What is Rally?

Rally happens once a year, typically on or near the Feast of St. Ursula, Patroness of the Ursuline Order. Classes compete against each other with the hopes of winning in several categories: poster, mascot, exhibition cheer, volleyball games, relay races, and the most coveted prize, the spirit award. The students work hard in the months leading up to Rally. Their plans for posters, skits and mascot costumes are kept top secret. It is a special – and loud – tradition that dates back to 1948.

What’s the deal with class mascots?

Each class has a mascot: Merry Macs (Macs), Sioux, Skipperettes (Skips) and Leprechauns (Leps). Eighth graders are always Leps. Ninth graders will be a version of whatever the senior class is that year. (If the seniors are Macs, the freshmen are Scotties; if they are Sioux, the freshman are Red Feathers; and if they are Skips, the freshman are the First Mates.) Once a student enters her sophomore year, she officially becomes the mascot designated for her class.
Class mascots are a big deal at UA. Alumnae often come back for Rally Night and cheer for their mascot with pride. It’s not uncommon to see alumnae of various ages with Mac, Skip or Sioux symbols on their car. Mascot pride doesn’t end with graduation. Ursuline girls are Ursuline girls for life.

Origins of Rally

The feast of St. Ursula was traditionally celebrated at Ursuline with a Mass and a free day. Everything changed in 1948 when Sr. Marie McCloskey, who was the principal at the time, came up with the idea of a Rally Night. She explained her idea to high school P.E. Teacher Clayre Ahern Crook, who embraced it whole-heartedly and went on to plan and produce the event that we know and love today.
The focus of Rally Night was to encourage peer support and bonding among class members, while providing an alternative to high school sororities, popular at the time and believed by Sr. McCloskey to be unchristian. The new event would include categories to appeal to a variety of interests and skills: volleyball intramurals (athletics), a skit (drama), a poster (visual arts), songs and cheers (music). Classes were encouraged to choose their own name, colors, symbols, and class theme.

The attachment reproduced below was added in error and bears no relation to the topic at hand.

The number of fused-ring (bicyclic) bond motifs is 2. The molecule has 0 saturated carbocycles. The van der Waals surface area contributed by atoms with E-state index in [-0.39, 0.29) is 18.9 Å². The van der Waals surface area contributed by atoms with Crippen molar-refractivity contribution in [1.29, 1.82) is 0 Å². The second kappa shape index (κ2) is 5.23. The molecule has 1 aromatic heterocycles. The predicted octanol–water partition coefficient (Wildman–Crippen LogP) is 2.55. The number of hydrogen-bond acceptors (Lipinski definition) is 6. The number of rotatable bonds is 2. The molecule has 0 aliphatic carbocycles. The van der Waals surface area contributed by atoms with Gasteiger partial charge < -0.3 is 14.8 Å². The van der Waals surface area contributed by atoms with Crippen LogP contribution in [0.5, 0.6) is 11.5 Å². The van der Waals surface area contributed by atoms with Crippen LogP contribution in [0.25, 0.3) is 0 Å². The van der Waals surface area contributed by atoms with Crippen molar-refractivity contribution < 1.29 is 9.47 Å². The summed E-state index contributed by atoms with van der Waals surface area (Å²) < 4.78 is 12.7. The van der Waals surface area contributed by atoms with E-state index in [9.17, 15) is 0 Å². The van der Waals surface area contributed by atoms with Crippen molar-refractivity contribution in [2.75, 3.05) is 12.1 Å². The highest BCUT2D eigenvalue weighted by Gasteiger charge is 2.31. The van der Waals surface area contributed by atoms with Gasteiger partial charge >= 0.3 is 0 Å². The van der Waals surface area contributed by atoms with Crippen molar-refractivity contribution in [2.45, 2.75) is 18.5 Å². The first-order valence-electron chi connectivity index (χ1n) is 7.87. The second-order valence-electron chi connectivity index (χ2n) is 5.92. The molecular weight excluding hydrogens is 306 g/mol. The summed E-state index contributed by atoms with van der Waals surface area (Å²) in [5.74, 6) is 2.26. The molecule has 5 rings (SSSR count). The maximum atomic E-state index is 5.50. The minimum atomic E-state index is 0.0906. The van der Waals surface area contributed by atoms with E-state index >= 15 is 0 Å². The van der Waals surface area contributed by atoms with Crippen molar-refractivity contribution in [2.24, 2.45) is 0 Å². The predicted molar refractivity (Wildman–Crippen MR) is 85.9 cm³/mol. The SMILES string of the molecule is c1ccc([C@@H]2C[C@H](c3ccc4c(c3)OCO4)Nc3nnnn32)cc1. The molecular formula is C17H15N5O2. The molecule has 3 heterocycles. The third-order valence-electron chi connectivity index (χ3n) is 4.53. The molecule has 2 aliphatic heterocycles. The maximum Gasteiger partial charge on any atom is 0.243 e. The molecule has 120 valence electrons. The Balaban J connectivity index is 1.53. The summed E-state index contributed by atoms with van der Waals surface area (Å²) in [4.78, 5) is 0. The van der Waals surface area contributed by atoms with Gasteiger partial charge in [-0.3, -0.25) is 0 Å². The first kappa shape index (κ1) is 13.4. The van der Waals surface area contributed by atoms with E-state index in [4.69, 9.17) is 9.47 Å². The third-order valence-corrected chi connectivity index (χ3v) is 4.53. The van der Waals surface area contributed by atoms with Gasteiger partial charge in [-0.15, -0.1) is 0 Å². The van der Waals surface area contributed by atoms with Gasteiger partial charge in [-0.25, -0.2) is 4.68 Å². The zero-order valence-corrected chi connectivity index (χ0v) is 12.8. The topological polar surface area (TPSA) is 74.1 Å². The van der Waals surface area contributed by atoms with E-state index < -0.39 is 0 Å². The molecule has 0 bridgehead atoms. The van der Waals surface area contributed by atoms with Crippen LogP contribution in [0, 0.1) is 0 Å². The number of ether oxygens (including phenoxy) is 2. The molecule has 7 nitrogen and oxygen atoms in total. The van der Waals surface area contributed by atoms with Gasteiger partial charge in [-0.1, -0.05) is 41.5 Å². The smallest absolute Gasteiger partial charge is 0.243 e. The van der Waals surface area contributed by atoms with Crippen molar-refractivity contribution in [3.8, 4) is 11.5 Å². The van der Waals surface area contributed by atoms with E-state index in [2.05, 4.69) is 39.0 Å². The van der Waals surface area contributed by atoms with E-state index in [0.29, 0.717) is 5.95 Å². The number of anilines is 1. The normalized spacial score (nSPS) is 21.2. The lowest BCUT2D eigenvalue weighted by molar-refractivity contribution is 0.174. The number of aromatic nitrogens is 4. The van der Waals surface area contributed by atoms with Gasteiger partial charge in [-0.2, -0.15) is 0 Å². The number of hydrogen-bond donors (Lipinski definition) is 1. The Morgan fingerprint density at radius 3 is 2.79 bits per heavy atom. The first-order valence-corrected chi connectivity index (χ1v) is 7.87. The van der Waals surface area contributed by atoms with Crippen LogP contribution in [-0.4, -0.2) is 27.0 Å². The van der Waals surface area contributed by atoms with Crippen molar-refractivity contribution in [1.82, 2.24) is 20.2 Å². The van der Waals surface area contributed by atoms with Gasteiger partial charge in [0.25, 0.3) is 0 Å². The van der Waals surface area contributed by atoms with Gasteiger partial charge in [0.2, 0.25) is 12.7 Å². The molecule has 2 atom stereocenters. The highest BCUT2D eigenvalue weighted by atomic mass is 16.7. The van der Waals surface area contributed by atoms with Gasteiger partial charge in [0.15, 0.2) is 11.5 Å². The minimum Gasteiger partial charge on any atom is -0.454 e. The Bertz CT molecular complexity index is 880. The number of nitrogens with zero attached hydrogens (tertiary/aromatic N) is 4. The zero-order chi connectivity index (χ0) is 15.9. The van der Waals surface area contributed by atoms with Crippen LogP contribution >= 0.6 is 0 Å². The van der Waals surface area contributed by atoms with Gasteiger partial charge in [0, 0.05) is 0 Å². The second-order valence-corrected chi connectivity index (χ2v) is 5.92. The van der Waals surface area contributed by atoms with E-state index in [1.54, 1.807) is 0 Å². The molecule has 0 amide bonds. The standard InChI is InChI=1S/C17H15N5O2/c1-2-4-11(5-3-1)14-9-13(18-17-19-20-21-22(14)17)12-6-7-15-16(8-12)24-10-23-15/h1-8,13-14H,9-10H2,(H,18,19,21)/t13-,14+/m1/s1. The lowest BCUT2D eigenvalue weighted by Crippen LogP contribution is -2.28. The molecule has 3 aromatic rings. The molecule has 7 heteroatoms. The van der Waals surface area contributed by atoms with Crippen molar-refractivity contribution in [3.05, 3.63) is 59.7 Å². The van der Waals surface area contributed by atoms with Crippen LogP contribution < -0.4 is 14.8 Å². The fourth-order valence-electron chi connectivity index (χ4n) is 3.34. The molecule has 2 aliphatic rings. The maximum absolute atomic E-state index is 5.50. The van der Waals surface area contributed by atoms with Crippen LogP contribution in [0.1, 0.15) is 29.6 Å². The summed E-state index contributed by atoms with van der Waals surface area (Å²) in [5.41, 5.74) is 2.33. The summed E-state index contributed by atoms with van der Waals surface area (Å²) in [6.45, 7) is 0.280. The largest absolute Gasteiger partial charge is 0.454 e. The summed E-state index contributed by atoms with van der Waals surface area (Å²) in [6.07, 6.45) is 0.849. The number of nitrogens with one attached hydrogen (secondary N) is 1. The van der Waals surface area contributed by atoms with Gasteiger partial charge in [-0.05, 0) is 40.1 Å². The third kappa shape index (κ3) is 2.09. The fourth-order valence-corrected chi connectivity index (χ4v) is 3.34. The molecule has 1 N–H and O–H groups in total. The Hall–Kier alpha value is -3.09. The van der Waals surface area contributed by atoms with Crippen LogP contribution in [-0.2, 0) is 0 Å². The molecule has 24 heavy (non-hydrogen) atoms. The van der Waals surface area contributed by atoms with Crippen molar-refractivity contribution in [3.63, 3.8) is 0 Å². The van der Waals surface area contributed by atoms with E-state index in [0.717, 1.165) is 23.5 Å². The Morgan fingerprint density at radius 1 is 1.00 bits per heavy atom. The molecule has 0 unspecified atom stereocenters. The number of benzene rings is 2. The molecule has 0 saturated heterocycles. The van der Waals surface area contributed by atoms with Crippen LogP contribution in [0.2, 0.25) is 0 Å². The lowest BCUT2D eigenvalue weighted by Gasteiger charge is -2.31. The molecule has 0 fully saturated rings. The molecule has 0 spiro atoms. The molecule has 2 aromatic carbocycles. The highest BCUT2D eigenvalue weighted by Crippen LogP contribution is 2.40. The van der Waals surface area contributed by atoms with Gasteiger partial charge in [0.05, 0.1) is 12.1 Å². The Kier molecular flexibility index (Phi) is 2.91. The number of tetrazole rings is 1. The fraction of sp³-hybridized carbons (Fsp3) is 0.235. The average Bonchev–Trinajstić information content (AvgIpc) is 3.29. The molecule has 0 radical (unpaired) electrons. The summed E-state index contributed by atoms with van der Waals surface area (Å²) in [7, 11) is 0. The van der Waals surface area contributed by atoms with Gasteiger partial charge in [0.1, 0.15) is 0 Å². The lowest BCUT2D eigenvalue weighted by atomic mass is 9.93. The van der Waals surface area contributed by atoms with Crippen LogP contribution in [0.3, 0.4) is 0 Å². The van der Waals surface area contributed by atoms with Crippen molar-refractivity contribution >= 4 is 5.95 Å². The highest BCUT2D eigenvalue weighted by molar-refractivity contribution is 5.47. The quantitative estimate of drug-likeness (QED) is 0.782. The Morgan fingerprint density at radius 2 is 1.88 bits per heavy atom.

Subsequent Rally Nights were coordinated and conducted by the Academy’s Physical Education Department. Teacher and Coach Patricia Jane Taylor C’50 became an integral part of the planning in 1950 through 1955, and then again in 1967 into the 1990’s, working with the assistance of Teacher and Coach Marta Bott. Ms. Bott carried on this tradition until her untimely passing in 2008. Today, the Academy honors the legacy of these former leaders by remaining true to Rally Night’s objectives and practices.

Rally History

What Would You Be?

T-2 (2034)
T-3 (2033)
Pre-K (2032) Sioux
Kindergarten (2031) Skip
1st grade (2030) Mac
2nd grade (2029) Sioux
3rd grade (2028) Skip
4th grade (2027) Mac
5th grade (2026) Sioux
6th grade (2025) Skip
7th grade (2024) Mac
8th grade (2023) Sioux
Freshman (2022) Skip
Sophomore (2021) Mac
Junior (2020) Sioux
Senior (2019) Skip

Merry Macs

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  • Merry Macs

    Represented By: Scottie Dog
    Colors: Red, Green, Black, and Yellow
    All About: Plaid
    Patron Saint: St. Michael


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  • Sioux

    Represented By: Teepee
    Colors: Red and Black
    All About: The Tribe
    Patron Saint: St. Joseph


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  • Skipperettes

    Represented By: Anchor
    Colors: Navy Blue and White
    All About: Anything Nautical
    Patron Saint: Our Lady Star of the Sea


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  • Leprechauns

    All students in the 8th grade class are known as the Leprechauns for their first year of high school.
    Represented By: Shamrock
    Colors: Green and White
    All About: Anything Irish
    Patron Saint: St. Patrick

Scenes from Rally